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T-cell immunodeficiency, congenital alopecia, and nail dystrophy is a type of severe combined immunodeficiency (SCID), which is a group of disorders characterized by an almost total lack of immune protection from foreign invaders such as bacteria and viruses. People with this form of SCID are missing functional immune cells called T cells, which normally recognize and attack foreign invaders to prevent infection. Without functional T cells, affected individuals develop repeated and persistent infections starting early in life. The infections result in slow growth and can be life-threatening; without effective treatment, most affected individuals live only into infancy or early childhood.
T-cell immunodeficiency, congenital alopecia, and nail dystrophy also affects growth of the hair and nails. Congenital alopecia refers to an absence of hair that is apparent from birth. Affected individuals have no scalp hair, eyebrows, or eyelashes. Nail dystrophy is a general term that describes malformed fingernails and toenails; in this condition, the nails are often ridged, pitted, or abnormally curved.
Researchers have described abnormalities of the brain and spinal cord (central nervous system) in at least two cases of this condition. However, it is not yet known whether central nervous system abnormalities are a common feature of T-cell immunodeficiency, congenital alopecia, and nail dystrophy.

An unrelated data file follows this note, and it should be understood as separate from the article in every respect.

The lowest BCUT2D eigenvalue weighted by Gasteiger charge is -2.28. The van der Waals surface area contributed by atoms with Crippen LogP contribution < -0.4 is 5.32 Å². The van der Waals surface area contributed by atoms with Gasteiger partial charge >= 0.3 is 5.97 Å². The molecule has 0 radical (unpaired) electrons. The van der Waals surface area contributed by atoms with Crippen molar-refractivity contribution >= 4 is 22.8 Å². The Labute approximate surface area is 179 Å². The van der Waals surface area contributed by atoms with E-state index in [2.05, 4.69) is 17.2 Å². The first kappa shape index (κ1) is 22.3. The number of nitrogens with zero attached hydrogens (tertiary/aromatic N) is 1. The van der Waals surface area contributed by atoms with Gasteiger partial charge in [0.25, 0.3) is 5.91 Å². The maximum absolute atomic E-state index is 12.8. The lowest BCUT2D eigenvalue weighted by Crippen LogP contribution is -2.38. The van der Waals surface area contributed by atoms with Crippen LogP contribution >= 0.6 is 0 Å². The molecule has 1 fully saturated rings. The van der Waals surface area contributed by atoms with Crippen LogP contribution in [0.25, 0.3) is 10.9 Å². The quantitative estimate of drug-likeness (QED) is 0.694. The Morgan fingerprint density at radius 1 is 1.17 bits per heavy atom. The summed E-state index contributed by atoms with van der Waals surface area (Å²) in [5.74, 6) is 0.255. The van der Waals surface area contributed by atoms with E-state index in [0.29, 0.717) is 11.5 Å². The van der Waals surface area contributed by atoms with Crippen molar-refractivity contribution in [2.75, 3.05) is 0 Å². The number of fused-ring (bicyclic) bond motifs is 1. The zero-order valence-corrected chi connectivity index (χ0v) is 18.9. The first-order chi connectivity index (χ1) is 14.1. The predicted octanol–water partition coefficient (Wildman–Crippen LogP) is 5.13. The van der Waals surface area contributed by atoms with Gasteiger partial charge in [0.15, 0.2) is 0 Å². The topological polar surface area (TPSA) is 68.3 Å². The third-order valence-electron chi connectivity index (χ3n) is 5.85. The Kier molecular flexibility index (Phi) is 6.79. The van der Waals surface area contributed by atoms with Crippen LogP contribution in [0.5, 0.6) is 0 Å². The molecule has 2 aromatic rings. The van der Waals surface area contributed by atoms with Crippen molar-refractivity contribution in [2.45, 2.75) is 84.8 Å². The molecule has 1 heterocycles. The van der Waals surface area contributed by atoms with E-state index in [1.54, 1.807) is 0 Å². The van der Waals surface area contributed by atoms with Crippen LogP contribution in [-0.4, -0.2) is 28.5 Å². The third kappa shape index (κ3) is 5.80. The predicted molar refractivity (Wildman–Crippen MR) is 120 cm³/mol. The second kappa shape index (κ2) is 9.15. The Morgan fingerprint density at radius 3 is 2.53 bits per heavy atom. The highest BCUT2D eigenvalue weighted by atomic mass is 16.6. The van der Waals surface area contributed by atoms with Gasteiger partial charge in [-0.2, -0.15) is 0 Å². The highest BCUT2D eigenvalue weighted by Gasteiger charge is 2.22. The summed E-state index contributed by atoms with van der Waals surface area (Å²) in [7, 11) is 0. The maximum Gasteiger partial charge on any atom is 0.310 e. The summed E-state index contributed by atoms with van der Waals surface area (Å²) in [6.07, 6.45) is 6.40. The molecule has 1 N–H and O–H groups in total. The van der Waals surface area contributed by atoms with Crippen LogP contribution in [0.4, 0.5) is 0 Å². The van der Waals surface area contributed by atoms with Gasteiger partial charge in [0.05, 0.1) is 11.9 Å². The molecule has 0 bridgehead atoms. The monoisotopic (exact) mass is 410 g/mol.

T-cell immunodeficiency, congenital alopecia, and nail dystrophy is a rare disorder. It has been diagnosed in only a few individuals, almost all of whom are members of a large extended family from a community in southern Italy.
T-cell immunodeficiency, congenital alopecia, and nail dystrophy results from mutations in the FOXN1 gene. This gene provides instructions for making a protein that is important for development of the skin, hair, nails, and immune system. Studies suggest that this protein helps guide the formation of hair follicles and the growth of fingernails and toenails. The FOXN1 protein also plays a critical role in the formation of the thymus, which is a gland located behind the breastbone where T cells mature and become functional. Researchers suspect that the FOXN1 protein is also involved in the development of the central nervous system, although its role is unclear.
Mutations in the FOXN1 gene prevent cells from making any functional FOXN1 protein. Without this protein, hair and nails cannot grow normally. A lack of FOXN1 protein also prevents the formation of the thymus. When this gland is not present, the immune system cannot produce mature, functional T cells to fight infections. As a result, people with T-cell immunodeficiency, congenital alopecia, and nail dystrophy develop recurrent serious infections starting early in life.
This condition is inherited in an autosomal recessive pattern, which means both copies of the gene in each cell have mutations. The parents of an individual with an autosomal recessive condition each carry one copy of the mutated gene, but they typically do not show signs and symptoms of the condition. However, some people who carry one copy of a mutated FOXN1 gene have abnormal fingernails or toenails.